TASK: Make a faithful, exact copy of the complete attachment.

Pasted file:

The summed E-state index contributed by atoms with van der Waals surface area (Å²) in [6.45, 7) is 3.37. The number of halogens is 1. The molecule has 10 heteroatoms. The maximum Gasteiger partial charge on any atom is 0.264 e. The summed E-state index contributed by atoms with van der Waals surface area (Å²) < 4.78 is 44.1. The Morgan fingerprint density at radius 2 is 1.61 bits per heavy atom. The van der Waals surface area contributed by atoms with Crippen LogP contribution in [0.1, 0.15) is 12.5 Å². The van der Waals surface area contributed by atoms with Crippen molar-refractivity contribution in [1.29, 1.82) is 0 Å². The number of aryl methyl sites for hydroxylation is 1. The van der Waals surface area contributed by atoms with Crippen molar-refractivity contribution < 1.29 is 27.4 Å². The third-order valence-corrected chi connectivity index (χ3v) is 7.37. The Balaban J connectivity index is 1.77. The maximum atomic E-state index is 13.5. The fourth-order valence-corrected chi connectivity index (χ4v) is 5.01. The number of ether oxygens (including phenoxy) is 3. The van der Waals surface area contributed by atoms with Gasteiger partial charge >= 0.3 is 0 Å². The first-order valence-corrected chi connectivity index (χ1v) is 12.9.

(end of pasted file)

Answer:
The summed E-state index contributed by atoms with van der Waals surface area (Å²) in [6.45, 7) is 3.37. The number of halogens is 1. The molecule has 10 heteroatoms. The maximum Gasteiger partial charge on any atom is 0.264 e. The summed E-state index contributed by atoms with van der Waals surface area (Å²) < 4.78 is 44.1. The Morgan fingerprint density at radius 2 is 1.61 bits per heavy atom. The van der Waals surface area contributed by atoms with Crippen LogP contribution in [0.1, 0.15) is 12.5 Å². The van der Waals surface area contributed by atoms with Crippen molar-refractivity contribution in [1.29, 1.82) is 0 Å². The number of aryl methyl sites for hydroxylation is 1. The van der Waals surface area contributed by atoms with Crippen molar-refractivity contribution < 1.29 is 27.4 Å². The third-order valence-corrected chi connectivity index (χ3v) is 7.37. The Balaban J connectivity index is 1.77. The maximum atomic E-state index is 13.5. The fourth-order valence-corrected chi connectivity index (χ4v) is 5.01. The number of ether oxygens (including phenoxy) is 3. The van der Waals surface area contributed by atoms with Gasteiger partial charge >= 0.3 is 0 Å². The first-order valence-corrected chi connectivity index (χ1v) is 12.9.